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Digital Engagement: An Alternative Perspective

Budgets are being cut, Big Society is bringing sweeping changes and the rise
of the digital generation all means that things are rapidly changing for local
government. Digital technology is changing the way we communicate and local
government needs to encompass this or get left behind. In this article Matt Worsfold
argues why digital engagement is the future and looks towards to use of social media
as a tool of engagement. However, he argues that social media has one fatal flaw and
that instead local government should look to methods previously unthought-of to
engage with their citizens.

Budget cuts, Big Society and the future for local government

Budget cuts and austerity, these are two phrases that have become synonymous
with Britain’s new government. These cuts are already being felt throughout
government, and in particular, sweeping spending changes are being made in local
government as local council budgets are being slashed by £1.165 billion1. Radical
spending cuts are being paired with the coalition government’s ideal of a ‘Big
Society’, one in which communities are being given greater freedom to govern. But
this freedom requires consultation with citizens. Citizen engagement is a necessary
condition in order to make ‘Big Society’ function, as engagement allows citizens to
become empowered to allow them to influence decisions. But the way in which we
communicate is changing. The past decade has seen the rise of the ‘digital generation’
and Ofcom found that consumers are spending almost half their waking hours using
media and communications2. It is obvious that digital technology has changed the way
we communicate, and digital communications is rising in prominence. Local
government needs to ensure that it is not being left behind by embracing these changes
and harnessing the benefits that such technology can bring.

Digital over traditional and the financial rewards

So we have the drivers of digital communications: budget cuts, ‘Big Society’,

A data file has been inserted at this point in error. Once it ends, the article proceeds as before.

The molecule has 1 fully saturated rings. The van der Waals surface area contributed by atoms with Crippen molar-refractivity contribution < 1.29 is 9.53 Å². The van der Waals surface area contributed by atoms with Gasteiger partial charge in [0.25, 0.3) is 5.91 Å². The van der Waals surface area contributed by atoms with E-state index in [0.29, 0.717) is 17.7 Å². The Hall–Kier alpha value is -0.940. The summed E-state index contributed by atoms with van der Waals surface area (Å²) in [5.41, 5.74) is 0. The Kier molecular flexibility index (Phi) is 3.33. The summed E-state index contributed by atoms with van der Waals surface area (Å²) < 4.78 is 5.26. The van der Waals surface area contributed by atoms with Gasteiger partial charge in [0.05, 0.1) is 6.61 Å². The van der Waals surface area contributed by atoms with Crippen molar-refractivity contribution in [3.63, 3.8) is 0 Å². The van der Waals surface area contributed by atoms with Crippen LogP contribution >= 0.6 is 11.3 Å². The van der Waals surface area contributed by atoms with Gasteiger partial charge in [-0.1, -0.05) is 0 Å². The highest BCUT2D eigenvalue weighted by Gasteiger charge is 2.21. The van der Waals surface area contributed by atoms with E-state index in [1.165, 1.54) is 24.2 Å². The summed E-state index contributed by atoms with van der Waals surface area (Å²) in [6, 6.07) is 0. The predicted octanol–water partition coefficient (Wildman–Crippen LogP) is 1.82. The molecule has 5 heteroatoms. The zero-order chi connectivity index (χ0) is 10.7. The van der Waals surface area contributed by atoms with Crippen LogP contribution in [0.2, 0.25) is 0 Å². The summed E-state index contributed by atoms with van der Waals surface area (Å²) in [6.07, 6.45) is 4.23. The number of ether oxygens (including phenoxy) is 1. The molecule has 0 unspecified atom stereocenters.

citizen engagement and the digital generation. But drivers alone do not represent a
sufficient argument for digital communication. The benefits that digital
communications and digital engagement can bring are wide scale. The most obvious
are the financial benefits that are brought about through digital usage compared to
traditional methods of engagement, such as flyering, mail-shots and paper-based
surveys. A simple comparison of consultation method highlights the benefits aptly.
Let’s take an example: a local council wants to survey the local community on their
bin collection. Without the use of digital apparatus, the costs quickly mount. Firstly,
there are printing costs; secondly there are distributional costs, then the costs of
collecting these surveys, collating them and finally publishing reports. Not only are
there direct monetary costs as mentioned, but this process also uses up both vast
human resources and a lengthy period of time. It must also be highlighted that the time
it takes to carry out this survey often means that by the time the survey is completed,
the results are outdated.

Digital resources on the other hand not only replace the need for three out of
the five stages mentioned above; it drastically reduces the costs of the two stages that
digital consultation requires – the publishing of the survey and the reporting.
Distributing becomes irrelevant as digitally hosting surveys puts the survey in one
place allowing constant access. Digital technology also automatically collects and
generates the resulting data, allowing for easy reporting. And in comparison,
uploading a survey costs just a fraction of what it costs to print. Even if one wants to
consider the fixed cost of creating such a system to survey in this way, the savings are
still evident. So to summarise, digital communications are financially cheaper than
traditional communication methods, less time consuming and require radically fewer
human resources.

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Report Report
Figure 1: Digital resources reduce three stages of consultation, whilst reducing costs, time and the
need for human resources

Engagement as a necessity for a democratic society

The benefits that arise from engagement itself cannot be ignored either. A
paper by Anthony Zacharzewski entitled ‘Democracy Pays: How democratic
engagement can cut the cost of government’3 highlights reasons why engagement is
beneficial to democracy. To summarise those points, it is suggested that it provides a
better understanding of citizen’s wants and needs, which results in more effective
policy choices and therefore allows more efficient cuts in spending. Not only does
engagement benefit policy, it also increases the transparency of local government
actions, allowing citizens to see for themselves what their local councils are doing and
what they are spending. Freeing up such information and allowing the spread of open
data through engagement can only increase the trust that citizens have for their local